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Microglia versus myeloid cell nomenclature during brain inflammation


Greter, Melanie; Lelios, Iva; Croxford, Andrew Lewis (2015). Microglia versus myeloid cell nomenclature during brain inflammation. Frontiers in Immunology, 6:249.

Abstract

As immune sentinels of the central nervous system (CNS), microglia not only respond rapidly to pathological conditions but also contribute to homeostasis in the healthy brain. In contrast to other populations of the myeloid lineage, adult microglia derive from primitive myeloid precursors that arise in the yolk sac early during embryonic development, after which they self-maintain locally and independently of blood-borne myeloid precursors. Under neuro-inflammatory conditions such as experimental autoimmune encephalomyelitis, circulating monocytes invade the CNS parenchyma where they further differentiate into macrophages or inflammatory dendritic cells. Often it is difficult to delineate resident microglia from infiltrating myeloid cells using currently known markers. Here, we will discuss the current means to reliably distinguish between these populations, and which recent advances have helped to make clear definitions between phenotypically similar, yet functionally diverse myeloid cell types.

Abstract

As immune sentinels of the central nervous system (CNS), microglia not only respond rapidly to pathological conditions but also contribute to homeostasis in the healthy brain. In contrast to other populations of the myeloid lineage, adult microglia derive from primitive myeloid precursors that arise in the yolk sac early during embryonic development, after which they self-maintain locally and independently of blood-borne myeloid precursors. Under neuro-inflammatory conditions such as experimental autoimmune encephalomyelitis, circulating monocytes invade the CNS parenchyma where they further differentiate into macrophages or inflammatory dendritic cells. Often it is difficult to delineate resident microglia from infiltrating myeloid cells using currently known markers. Here, we will discuss the current means to reliably distinguish between these populations, and which recent advances have helped to make clear definitions between phenotypically similar, yet functionally diverse myeloid cell types.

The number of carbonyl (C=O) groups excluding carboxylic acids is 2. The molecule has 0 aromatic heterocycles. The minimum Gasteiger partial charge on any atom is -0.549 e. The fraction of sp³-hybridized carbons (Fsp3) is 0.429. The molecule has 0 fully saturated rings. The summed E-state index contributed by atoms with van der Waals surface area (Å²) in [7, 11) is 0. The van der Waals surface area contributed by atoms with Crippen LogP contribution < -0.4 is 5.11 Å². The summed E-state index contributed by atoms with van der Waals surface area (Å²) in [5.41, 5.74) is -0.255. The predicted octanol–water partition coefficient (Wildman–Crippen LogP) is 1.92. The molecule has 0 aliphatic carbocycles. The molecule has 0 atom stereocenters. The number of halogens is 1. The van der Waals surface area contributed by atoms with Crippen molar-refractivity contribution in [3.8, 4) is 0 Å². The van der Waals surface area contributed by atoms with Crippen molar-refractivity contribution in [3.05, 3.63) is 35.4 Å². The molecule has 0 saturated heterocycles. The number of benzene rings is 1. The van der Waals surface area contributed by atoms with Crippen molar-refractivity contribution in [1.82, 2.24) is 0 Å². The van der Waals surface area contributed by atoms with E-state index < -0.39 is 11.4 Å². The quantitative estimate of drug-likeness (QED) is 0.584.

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Additional indexing

Item Type:Journal Article, refereed, further contribution
Communities & Collections:04 Faculty of Medicine > Institute of Experimental Immunology
Dewey Decimal Classification:570 Life sciences; biology
610 Medicine & health
Language:English
Date:2015
Deposited On:14 Jan 2016 09:19
Last Modified:21 Nov 2017 18:15
Publisher:Frontiers Research Foundation
ISSN:1664-3224
Free access at:PubMed ID. An embargo period may apply.
Publisher DOI:https://doi.org/10.3389/fimmu.2015.00249
PubMed ID:26074918

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